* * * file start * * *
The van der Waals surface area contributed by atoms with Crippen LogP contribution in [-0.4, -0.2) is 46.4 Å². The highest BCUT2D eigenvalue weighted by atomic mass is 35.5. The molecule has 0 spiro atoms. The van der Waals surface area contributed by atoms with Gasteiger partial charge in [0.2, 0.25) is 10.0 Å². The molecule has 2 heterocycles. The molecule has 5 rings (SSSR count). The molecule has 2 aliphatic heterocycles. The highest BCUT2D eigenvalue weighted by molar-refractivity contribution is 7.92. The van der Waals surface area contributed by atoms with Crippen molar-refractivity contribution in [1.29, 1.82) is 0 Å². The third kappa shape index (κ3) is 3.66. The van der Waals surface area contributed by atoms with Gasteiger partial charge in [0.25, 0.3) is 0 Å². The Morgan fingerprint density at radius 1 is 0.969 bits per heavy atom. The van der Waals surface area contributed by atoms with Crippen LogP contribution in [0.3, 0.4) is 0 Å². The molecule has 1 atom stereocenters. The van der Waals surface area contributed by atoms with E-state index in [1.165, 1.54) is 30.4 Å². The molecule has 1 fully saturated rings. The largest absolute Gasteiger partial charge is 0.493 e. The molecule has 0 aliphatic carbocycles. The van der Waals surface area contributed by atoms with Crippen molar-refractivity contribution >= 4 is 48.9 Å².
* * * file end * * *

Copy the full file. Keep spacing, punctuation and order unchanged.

The van der Waals surface area contributed by atoms with Crippen LogP contribution in [-0.4, -0.2) is 46.4 Å². The highest BCUT2D eigenvalue weighted by atomic mass is 35.5. The molecule has 0 spiro atoms. The van der Waals surface area contributed by atoms with Gasteiger partial charge in [0.2, 0.25) is 10.0 Å². The molecule has 2 heterocycles. The molecule has 5 rings (SSSR count). The molecule has 2 aliphatic heterocycles. The highest BCUT2D eigenvalue weighted by molar-refractivity contribution is 7.92. The van der Waals surface area contributed by atoms with Crippen molar-refractivity contribution in [1.29, 1.82) is 0 Å². The third kappa shape index (κ3) is 3.66. The van der Waals surface area contributed by atoms with Gasteiger partial charge in [0.25, 0.3) is 0 Å². The Morgan fingerprint density at radius 1 is 0.969 bits per heavy atom. The van der Waals surface area contributed by atoms with Crippen LogP contribution in [0.3, 0.4) is 0 Å². The molecule has 1 atom stereocenters. The van der Waals surface area contributed by atoms with E-state index in [1.165, 1.54) is 30.4 Å². The molecule has 1 fully saturated rings. The largest absolute Gasteiger partial charge is 0.493 e. The molecule has 0 aliphatic carbocycles. The van der Waals surface area contributed by atoms with Crippen molar-refractivity contribution >= 4 is 48.9 Å².